Beating Australia in a Women’s T20 World Cup final is an almost impossible task. The most successful team in the format, they have reached six consecutive finals at the tournament after missing out in the first edition and have lifted the title five times, including the massive win over India in March at the iconic Melbourne Cricket Ground in front of a record crowd.

The one time they ended with a runner-up plate was back at the 2016 T20 World Cup in India, when West Indies stunned them in a sensational final. In a astonishing result, Australian dominance was broken and a new world champion emerged in women’s cricket.

Having lost the semi-final on three previous occasions, the West Indies finally broke their curse by making the showpiece at the Eden Gardens – the match that arguably changed the narrative around women’s T20 cricket.

For many cricket fans, the spectacle that came after – when Carlos Brathwaite smashed Ben Stokes for four consecutive sixes in the final to win a losing final – is the resounding memory of that day. But a few hours earlier, Stafanie Taylor’s West Indies had scripted just as stunning a win, at least in terms of impact.

For starters, the 2016 edition was the last time the ICC World T20 was held as a double-header for both men and women. From 2018, we saw standalone events for the women with the matches being played under lights and not as a precursor to the men’s game. It was a progression, boosted by the emphatic final win.

ICC Women's T20 World Cup finalists

Year Host Winners Runners-up
2009 England England  New Zealand
2010 West Indies Australia  New Zealand
2012 Sri Lanka Australia  England
2014 Bangladesh Australia  England
2016 India West Indies Australia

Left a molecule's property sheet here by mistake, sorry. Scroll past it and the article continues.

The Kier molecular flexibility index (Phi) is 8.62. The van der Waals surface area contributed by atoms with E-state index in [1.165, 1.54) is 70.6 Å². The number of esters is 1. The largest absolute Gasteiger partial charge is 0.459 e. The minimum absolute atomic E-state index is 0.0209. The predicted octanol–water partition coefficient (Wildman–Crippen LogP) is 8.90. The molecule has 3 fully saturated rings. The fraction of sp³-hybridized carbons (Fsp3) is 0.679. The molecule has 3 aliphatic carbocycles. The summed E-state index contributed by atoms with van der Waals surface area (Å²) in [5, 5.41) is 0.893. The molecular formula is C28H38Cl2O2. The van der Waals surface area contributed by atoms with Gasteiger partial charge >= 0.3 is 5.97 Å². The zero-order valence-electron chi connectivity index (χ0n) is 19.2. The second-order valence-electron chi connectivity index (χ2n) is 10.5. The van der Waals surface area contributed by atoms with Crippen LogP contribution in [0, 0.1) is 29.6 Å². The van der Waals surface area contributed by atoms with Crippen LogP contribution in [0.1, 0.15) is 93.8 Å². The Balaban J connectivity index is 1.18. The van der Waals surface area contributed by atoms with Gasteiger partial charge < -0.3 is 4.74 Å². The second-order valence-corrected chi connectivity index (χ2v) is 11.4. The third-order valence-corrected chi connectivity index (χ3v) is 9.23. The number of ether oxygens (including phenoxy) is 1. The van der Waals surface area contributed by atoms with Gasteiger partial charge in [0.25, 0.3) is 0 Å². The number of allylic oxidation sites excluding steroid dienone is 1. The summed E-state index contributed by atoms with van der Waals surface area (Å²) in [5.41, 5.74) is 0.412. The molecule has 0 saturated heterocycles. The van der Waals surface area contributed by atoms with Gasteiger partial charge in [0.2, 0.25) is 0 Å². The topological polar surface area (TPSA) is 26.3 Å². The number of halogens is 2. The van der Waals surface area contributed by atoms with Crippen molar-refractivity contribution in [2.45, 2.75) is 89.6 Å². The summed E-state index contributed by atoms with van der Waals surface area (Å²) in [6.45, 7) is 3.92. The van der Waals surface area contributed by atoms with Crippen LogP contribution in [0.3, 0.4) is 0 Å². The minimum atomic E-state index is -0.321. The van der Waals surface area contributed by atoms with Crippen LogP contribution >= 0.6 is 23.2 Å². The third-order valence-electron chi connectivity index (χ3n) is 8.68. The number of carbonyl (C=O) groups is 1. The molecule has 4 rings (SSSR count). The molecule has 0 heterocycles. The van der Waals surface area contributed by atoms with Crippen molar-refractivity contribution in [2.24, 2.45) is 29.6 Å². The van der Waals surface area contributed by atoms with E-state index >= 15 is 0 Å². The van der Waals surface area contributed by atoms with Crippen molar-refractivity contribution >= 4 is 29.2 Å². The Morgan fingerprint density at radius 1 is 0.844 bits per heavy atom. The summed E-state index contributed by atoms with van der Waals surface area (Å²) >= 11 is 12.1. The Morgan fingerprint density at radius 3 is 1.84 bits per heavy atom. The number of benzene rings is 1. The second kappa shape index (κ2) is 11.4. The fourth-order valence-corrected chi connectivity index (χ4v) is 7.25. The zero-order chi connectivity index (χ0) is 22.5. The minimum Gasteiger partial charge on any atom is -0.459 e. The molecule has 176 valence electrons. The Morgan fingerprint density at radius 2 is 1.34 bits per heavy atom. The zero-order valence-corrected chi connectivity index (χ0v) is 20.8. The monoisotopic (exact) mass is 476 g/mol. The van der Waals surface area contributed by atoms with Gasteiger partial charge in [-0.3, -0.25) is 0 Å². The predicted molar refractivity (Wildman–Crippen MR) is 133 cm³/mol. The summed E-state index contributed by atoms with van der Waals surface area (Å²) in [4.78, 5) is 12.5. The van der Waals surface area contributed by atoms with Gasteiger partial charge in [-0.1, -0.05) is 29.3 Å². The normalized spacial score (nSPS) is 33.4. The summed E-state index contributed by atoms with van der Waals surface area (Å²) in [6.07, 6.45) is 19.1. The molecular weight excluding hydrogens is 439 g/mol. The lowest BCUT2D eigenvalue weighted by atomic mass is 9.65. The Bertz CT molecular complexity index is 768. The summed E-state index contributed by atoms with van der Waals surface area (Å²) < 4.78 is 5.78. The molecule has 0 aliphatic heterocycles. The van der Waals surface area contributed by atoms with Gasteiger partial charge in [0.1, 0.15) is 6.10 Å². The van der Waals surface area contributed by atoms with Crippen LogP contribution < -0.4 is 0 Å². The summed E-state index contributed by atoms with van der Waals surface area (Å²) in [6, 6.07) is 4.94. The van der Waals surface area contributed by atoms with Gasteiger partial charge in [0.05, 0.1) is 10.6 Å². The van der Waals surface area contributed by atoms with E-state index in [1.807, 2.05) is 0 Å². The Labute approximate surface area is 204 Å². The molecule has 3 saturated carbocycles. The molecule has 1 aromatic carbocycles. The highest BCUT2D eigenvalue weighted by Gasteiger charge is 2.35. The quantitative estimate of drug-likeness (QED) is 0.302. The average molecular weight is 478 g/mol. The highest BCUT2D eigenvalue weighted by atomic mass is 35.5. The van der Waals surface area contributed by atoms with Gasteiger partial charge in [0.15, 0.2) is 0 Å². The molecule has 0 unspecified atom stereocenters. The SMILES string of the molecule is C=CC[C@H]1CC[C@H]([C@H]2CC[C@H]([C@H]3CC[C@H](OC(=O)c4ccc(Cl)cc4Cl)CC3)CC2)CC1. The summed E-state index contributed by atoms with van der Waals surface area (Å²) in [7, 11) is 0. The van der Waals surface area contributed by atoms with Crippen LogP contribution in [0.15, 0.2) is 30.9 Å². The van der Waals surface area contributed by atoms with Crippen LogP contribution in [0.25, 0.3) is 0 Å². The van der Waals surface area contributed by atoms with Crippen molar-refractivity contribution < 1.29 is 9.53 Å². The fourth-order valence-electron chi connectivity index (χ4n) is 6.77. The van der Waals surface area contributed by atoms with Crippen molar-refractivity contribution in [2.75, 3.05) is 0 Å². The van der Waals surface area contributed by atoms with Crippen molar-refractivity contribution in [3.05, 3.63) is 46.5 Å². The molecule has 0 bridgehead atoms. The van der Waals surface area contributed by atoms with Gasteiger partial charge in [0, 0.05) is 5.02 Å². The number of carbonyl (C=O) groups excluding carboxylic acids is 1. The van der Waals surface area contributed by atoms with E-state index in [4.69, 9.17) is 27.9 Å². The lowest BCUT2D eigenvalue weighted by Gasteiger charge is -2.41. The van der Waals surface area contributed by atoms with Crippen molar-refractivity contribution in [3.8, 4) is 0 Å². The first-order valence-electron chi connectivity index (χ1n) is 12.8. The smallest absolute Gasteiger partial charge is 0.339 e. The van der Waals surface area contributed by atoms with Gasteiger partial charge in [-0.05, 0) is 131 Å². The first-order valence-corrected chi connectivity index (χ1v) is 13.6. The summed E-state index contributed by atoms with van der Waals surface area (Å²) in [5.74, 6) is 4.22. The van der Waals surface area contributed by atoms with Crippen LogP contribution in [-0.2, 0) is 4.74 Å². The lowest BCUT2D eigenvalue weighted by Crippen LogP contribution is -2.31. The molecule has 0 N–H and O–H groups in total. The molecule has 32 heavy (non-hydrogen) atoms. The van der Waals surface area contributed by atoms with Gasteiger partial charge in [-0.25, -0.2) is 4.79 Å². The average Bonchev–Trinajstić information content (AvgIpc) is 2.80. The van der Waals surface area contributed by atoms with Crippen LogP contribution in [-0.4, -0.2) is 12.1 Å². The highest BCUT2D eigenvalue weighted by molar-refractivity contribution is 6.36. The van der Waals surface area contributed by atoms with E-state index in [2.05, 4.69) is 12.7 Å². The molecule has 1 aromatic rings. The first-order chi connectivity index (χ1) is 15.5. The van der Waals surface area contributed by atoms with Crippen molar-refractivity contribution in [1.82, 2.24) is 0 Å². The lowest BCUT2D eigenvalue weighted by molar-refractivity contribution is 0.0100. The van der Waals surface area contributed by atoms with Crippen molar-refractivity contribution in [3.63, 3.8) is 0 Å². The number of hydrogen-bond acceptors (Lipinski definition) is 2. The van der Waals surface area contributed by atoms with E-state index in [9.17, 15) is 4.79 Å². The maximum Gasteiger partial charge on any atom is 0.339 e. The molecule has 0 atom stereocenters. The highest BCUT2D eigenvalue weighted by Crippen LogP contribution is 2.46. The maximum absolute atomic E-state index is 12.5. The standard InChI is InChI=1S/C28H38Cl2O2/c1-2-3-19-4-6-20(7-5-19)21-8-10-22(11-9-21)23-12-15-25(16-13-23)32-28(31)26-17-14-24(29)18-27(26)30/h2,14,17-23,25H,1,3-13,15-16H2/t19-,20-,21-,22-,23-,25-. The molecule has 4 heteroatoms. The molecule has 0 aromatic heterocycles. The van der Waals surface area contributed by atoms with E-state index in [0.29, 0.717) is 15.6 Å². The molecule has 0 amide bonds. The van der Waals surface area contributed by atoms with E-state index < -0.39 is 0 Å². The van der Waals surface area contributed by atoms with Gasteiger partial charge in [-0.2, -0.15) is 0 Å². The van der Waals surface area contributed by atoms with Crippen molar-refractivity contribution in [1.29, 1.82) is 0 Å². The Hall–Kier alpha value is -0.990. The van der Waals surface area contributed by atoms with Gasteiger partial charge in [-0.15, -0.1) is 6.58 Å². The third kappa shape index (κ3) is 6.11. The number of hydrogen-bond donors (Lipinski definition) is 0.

2018 West Indies Australia England
2020 Australia Australia  India

Superb run-chase

Overcoming reigning champions and overwhelming favourites Australia was one thing, but chasing down 149 runs with eight wickets in hand was truly something else.

On that April day in the Kolkata sun, Meg Lanning elected to bat first and put on a strong 148/5 in 20 overs. Lanning and Elyse Villani scored fifties at the top of the order while Ellyse Perry chipped in with 28. All of West Indies bowlers, barring the T20 giant that is Anisa Mohammed, were hit for runs. With bowlers like Perry, Megan Schutt and Jess Jonassen in their line-up, Australia would have been happy with the target.

But that was the day for the flamboyant Windies batting stars. Openers Hayley Matthews (66 off 45) and Taylor (59 off 57) took off with their foot on the gas and ensured the chase didn’t falter with a 120-partnership. Although both fell before the finish line, all-round star Deandra Dottin took them to a memorable win.

The 2016 edition is one that will live long in the memories of West Indies supporters and players alike. Captain Taylor broke the tournament record by scoring 246 runs, while Mohammed became the first player, male or female, to take 100 T20I wickets.

It also signalled a sign of more competitiveness in the format to come. But while T20 became more unpredictable, it didn’t take long for Australia to bounce back from the loss and rebuild. Lanning and Co won the next two editions while West Indies were unable to reach another final.

Even then, the 2016 Women’s World T20 final will always be the one that changed the game.

Relive that here:

You can watch the match highlights here:


Captain Stafanie Taylor relives the win and why it is was special for her and her teammates who lit up Eden Gardens with their dance-filled celebrations at the end of the final: